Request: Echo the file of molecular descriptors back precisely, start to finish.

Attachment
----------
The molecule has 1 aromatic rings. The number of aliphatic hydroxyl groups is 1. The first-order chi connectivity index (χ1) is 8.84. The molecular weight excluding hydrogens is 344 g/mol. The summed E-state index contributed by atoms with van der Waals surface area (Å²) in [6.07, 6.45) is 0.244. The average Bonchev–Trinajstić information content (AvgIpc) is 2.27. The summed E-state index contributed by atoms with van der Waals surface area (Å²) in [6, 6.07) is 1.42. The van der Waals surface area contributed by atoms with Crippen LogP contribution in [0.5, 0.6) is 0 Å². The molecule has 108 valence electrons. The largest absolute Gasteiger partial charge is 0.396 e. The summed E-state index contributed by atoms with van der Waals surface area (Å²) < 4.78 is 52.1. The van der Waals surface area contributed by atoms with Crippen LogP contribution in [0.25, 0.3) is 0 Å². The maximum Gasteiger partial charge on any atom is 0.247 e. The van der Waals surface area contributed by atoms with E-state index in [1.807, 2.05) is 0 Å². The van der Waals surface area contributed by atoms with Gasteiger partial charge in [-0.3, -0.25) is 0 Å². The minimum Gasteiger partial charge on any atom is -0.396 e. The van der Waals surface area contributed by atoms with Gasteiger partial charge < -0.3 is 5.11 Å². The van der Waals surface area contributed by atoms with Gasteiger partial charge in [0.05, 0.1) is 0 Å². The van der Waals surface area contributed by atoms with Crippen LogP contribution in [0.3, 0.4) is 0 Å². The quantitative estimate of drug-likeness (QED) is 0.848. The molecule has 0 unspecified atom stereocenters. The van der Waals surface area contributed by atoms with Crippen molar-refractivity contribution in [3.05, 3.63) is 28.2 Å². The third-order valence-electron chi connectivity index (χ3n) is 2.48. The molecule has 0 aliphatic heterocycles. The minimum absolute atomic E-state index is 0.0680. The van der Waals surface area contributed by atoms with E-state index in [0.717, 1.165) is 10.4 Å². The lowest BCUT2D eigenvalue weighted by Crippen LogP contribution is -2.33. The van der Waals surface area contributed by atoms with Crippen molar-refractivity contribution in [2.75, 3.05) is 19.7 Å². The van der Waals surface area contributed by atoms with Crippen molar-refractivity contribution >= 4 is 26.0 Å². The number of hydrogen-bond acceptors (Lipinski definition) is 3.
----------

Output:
The molecule has 1 aromatic rings. The number of aliphatic hydroxyl groups is 1. The first-order chi connectivity index (χ1) is 8.84. The molecular weight excluding hydrogens is 344 g/mol. The summed E-state index contributed by atoms with van der Waals surface area (Å²) in [6.07, 6.45) is 0.244. The average Bonchev–Trinajstić information content (AvgIpc) is 2.27. The summed E-state index contributed by atoms with van der Waals surface area (Å²) in [6, 6.07) is 1.42. The van der Waals surface area contributed by atoms with Crippen LogP contribution in [0.5, 0.6) is 0 Å². The molecule has 108 valence electrons. The largest absolute Gasteiger partial charge is 0.396 e. The summed E-state index contributed by atoms with van der Waals surface area (Å²) < 4.78 is 52.1. The van der Waals surface area contributed by atoms with Crippen LogP contribution in [0.25, 0.3) is 0 Å². The maximum Gasteiger partial charge on any atom is 0.247 e. The van der Waals surface area contributed by atoms with E-state index in [1.807, 2.05) is 0 Å². The van der Waals surface area contributed by atoms with Gasteiger partial charge in [-0.3, -0.25) is 0 Å². The minimum Gasteiger partial charge on any atom is -0.396 e. The van der Waals surface area contributed by atoms with Gasteiger partial charge < -0.3 is 5.11 Å². The van der Waals surface area contributed by atoms with Gasteiger partial charge in [0.05, 0.1) is 0 Å². The van der Waals surface area contributed by atoms with Crippen LogP contribution in [0.3, 0.4) is 0 Å². The quantitative estimate of drug-likeness (QED) is 0.848. The molecule has 0 unspecified atom stereocenters. The van der Waals surface area contributed by atoms with Crippen molar-refractivity contribution in [3.05, 3.63) is 28.2 Å². The third-order valence-electron chi connectivity index (χ3n) is 2.48. The molecule has 0 aliphatic heterocycles. The minimum absolute atomic E-state index is 0.0680. The van der Waals surface area contributed by atoms with E-state index in [0.717, 1.165) is 10.4 Å². The lowest BCUT2D eigenvalue weighted by Crippen LogP contribution is -2.33. The van der Waals surface area contributed by atoms with Crippen molar-refractivity contribution in [2.75, 3.05) is 19.7 Å². The van der Waals surface area contributed by atoms with Crippen molar-refractivity contribution >= 4 is 26.0 Å². The number of hydrogen-bond acceptors (Lipinski definition) is 3.